Henry Watterson, editor of the Louisville Courier-Journal during the tumultuous decades between the Civil War and World War I, was one of the most influential and widely read journalists in American history. At the height of his fame in the early twentieth century, Watterson was so well known that his name and image were used to sell cigars and whiskey. A major player in American politics for more than fifty years, Watterson personally knew nearly every president from Andrew Jackson to Woodrow Wilson. Though he always refused to run, the renowned editor was frequently touted as a candidate for the U.S. Senate, the Kentucky governor's office, and even the White House.
Shortly after his arrival in Louisville in 1868, Watterson merged competing interests and formed the Courier-Journal, quickly establishing it as the paper of record in Kentucky, a central promoter of economic development in the New South, and a prominent voice on the national political stage. An avowed Democrat in an era when newspapers were openly aligned with political parties, Watterson adopted a defiant independence within the Democratic Party and challenged the Democrats' consensus opinions as much as he reinforced them.
In the first new study of Watterson's historical significance in more than fifty years, Daniel S. Margolies traces the development of Watterson's political and economic positions and his transformation from a strident Confederate newspaper editor into an admirer of Lincoln, a powerful voice of sectional reconciliation, and the nation's premier advocate of free trade. Henry Watterson and the New South provides the first study of Watterson's unique attempt to guide regional and national discussions of foreign affairs. Margolies details Watterson's quest to solve the sovereignty problems of the 1870s and to quell the economic and social upheavals of the 1890s through an expansive empire of free trade. Watterson's political and editorial contemporaries variously advocated free silverism, protectionism, and isolationism, but he rejected their narrow focus and maintained that the best way to improve the South's fortunes was to expand its economic activities to a truly global scale.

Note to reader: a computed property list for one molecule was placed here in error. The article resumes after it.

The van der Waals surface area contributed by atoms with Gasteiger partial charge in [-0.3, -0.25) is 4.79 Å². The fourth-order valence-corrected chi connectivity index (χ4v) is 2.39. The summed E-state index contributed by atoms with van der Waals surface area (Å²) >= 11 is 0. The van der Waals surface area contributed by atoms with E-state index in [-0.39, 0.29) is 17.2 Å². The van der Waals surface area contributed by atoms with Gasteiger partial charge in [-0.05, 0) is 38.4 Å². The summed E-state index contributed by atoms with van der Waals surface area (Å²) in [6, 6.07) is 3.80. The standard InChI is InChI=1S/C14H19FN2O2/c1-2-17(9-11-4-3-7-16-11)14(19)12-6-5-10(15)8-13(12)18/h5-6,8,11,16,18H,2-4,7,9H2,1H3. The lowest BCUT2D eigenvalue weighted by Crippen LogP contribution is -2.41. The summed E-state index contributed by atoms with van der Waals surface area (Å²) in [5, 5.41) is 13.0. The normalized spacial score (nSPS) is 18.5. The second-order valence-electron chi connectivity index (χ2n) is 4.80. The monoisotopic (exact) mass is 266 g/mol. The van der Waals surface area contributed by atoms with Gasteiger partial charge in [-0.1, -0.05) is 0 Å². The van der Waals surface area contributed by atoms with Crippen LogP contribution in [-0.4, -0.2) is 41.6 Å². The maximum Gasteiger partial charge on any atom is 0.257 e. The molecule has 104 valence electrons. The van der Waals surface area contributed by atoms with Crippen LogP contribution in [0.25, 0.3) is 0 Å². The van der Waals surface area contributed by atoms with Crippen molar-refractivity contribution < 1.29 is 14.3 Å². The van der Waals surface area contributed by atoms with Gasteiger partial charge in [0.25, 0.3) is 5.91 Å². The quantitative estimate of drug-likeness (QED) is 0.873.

Watterson's New Departure in foreign affairs was an often contradictory program of decentralized home rule and overseas imperialism, but he remained steadfast in his vision of a prosperous and independent South within an American economic empire of unfettered free trade. Watterson thus helped to bring about the eventual bipartisan embrace of globalization that came to define America's relationship with the rest of the world in the twentieth century. Margolies's groundbreaking analysis shows how Watterson's authoritative command of the nation's most divisive issues, his rhetorical zeal, and his willingness to stand against the tide of conventional wisdom made him a national icon.
"In this meticulously researched and forcefully argued study, Margolies deftly traces the outspoken and mercurial Watterson's long career with special attention to the southern nationalist's positions on American foreign policy. While examining Watterson's activities and commentary, Margolies renders highly instructive insights regarding the history of U.S. journalism, Democratic politics, and turn-of-the-century American imperialism." -- Joseph A. Fry, author of Dixie Looks Abroad
"This able study considers Watterson's public life only and draws largely on a close reading of numerous published editorials. Margolies's strength lies in his patient willingness to work through Watterson's sometimes conflicting, often hazy prescriptions for regional and national problems. The resulting volume contributes admirably to historians' understanding of both U.S. imperialism and the global position of the New South." -- Randal L. Hall, Rice University
"Margolies develops his thesis convincingly and readably. His use of the Watterson papers at the Library of Congress is masterful, along with a long list of other primary documents. Watterson is lifted from the role of an important editor of his time to one with wide ranging contacts, reach, potential influence, and a generally consistent intellectual position that demanded attention, if not agreement." -- Wallace B. Eberhard, Journalism History
"Margolies attempts a 'full reappraisal' of this eccentric Kentucky editor, both the bitter partisan who loved a good name-calling brawl and, surprisingly, the forward-looking editor who sought to broaden America's understanding of economic self-interest abroad." -- Journal of Southern History
"Daniel S. Margolies brings Watterson to the attention of a new generation of scholars. Margolies tells Watterson's story in an engaging way." -- Peter A. Coclanis, American Historical Review
"This excellent body of scholarship adds to our understanding of how and to what extent Watterson shaped that hegemony." -- Joseph M. Santos, Journal of the Gilded Age and Progressive Era